Lesson Plan: Inuit Education: Sharing Information
If students have not completed the activity Understanding Assimilation, they can do so now. Alternatively, have students browse the topic An Inuit Education on the CBC Digital Archives website for 30 minutes. As they browse, they can take notes about the idea of assimilation as they understand it from the site.
Outline the Opportunity
Divide the class into six groups. Assign each group one of the following sets of clips from the topic An Inuit Education on the CBC Digital Archives website:
The clips titled "To educate or not to educate?", "Welcome to the federal school", "A work opportunity or a life of confusion?", "Adaptation, evolution and control" and "Three strikes, school's out".
The clips titled "But it's breaking the family circle" and "The past will not be forgotten"
The clip titled "Inside the cultural chasm"
The clips titled "Finding a balance on Baffin Island", "A changing present, an uncertain future" and "Stereotyping at the Science Centre"
The clip titled "Linking school and suicide"
The clip titled "To save a language"
Some sections are longer than others, but some of the shorter ones are more complex and thought-provoking. Students will take notes about their sections and generate at least four questions that they can use to lead a discussion about the material. Circulate to make sure that each group has recorded accurate information and pertinent discussion questions.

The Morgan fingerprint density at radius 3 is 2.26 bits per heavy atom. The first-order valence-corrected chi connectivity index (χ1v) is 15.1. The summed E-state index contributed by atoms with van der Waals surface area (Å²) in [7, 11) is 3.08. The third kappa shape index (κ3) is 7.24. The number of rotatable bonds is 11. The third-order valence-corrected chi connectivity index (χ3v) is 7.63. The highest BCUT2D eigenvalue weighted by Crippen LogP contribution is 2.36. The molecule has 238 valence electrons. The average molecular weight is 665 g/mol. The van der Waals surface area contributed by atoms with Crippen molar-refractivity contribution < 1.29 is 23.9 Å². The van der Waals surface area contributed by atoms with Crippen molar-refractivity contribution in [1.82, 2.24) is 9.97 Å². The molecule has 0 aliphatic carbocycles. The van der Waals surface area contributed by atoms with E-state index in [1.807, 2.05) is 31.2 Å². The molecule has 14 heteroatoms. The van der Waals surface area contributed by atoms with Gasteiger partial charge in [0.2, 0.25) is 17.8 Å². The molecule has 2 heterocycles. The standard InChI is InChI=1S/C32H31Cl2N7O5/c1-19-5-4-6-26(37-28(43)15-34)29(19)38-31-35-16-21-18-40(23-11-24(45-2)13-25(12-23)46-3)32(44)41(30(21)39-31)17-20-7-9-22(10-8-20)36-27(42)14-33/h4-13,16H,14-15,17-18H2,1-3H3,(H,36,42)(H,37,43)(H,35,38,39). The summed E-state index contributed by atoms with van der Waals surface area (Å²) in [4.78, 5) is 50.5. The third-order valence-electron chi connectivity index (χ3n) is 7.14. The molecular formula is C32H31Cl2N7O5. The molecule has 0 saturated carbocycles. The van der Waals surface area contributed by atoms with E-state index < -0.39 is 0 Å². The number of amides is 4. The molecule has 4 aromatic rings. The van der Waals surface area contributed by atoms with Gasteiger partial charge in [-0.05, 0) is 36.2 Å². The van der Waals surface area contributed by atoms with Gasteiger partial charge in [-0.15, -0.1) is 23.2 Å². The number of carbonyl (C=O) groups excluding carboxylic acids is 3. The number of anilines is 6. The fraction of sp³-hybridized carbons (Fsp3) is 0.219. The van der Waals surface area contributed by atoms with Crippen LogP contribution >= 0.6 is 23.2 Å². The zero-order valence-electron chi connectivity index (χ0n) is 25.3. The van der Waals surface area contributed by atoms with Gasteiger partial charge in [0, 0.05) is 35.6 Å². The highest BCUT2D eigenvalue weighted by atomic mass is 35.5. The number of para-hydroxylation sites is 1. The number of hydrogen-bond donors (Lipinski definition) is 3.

Have students form new groups by including one member from each original group. In their new groups, each student will act as an expert on his or her clips. Students will take turns teaching and leading a discussion about the information they gathered. Group members will contribute to the expert-led discussions with comments, questions, responses, clarifications, and insights.
Revisit and Reflect
Gather the groups and ask each to state one important thing they learned. As a class, discuss how the information they learned is related. Ask: What is your overall feeling about the government's attempt to educate the Inuit? Why?
Ask students to generate additional questions they want to pursue and then give them time to do so. They should prepare a brief report, newspaper article, interview, position paper, or other response of their choosing to share the information they found.